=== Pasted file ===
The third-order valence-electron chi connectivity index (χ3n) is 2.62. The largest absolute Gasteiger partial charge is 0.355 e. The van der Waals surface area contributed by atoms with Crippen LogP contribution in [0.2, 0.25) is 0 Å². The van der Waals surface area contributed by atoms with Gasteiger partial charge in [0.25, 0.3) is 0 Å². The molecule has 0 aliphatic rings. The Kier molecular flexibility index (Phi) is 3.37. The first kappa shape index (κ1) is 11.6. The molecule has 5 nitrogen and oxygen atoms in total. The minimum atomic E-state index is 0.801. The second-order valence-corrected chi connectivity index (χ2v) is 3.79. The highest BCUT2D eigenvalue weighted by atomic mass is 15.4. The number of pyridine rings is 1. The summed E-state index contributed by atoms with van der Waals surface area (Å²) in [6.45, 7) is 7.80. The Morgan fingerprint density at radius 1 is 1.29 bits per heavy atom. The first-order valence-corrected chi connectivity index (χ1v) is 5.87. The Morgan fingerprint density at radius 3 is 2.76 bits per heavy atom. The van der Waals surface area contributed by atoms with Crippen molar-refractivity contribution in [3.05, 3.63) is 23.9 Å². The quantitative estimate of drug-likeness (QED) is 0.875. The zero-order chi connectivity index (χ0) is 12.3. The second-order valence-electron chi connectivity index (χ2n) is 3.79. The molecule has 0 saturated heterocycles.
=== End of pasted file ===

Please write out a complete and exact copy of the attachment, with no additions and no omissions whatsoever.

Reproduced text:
The third-order valence-electron chi connectivity index (χ3n) is 2.62. The largest absolute Gasteiger partial charge is 0.355 e. The van der Waals surface area contributed by atoms with Crippen LogP contribution in [0.2, 0.25) is 0 Å². The van der Waals surface area contributed by atoms with Gasteiger partial charge in [0.25, 0.3) is 0 Å². The molecule has 0 aliphatic rings. The Kier molecular flexibility index (Phi) is 3.37. The first kappa shape index (κ1) is 11.6. The molecule has 5 nitrogen and oxygen atoms in total. The minimum atomic E-state index is 0.801. The second-order valence-corrected chi connectivity index (χ2v) is 3.79. The highest BCUT2D eigenvalue weighted by atomic mass is 15.4. The number of pyridine rings is 1. The summed E-state index contributed by atoms with van der Waals surface area (Å²) in [6.45, 7) is 7.80. The Morgan fingerprint density at radius 1 is 1.29 bits per heavy atom. The first-order valence-corrected chi connectivity index (χ1v) is 5.87. The Morgan fingerprint density at radius 3 is 2.76 bits per heavy atom. The van der Waals surface area contributed by atoms with Crippen molar-refractivity contribution in [3.05, 3.63) is 23.9 Å². The quantitative estimate of drug-likeness (QED) is 0.875. The zero-order chi connectivity index (χ0) is 12.3. The second-order valence-electron chi connectivity index (χ2n) is 3.79. The molecule has 0 saturated heterocycles.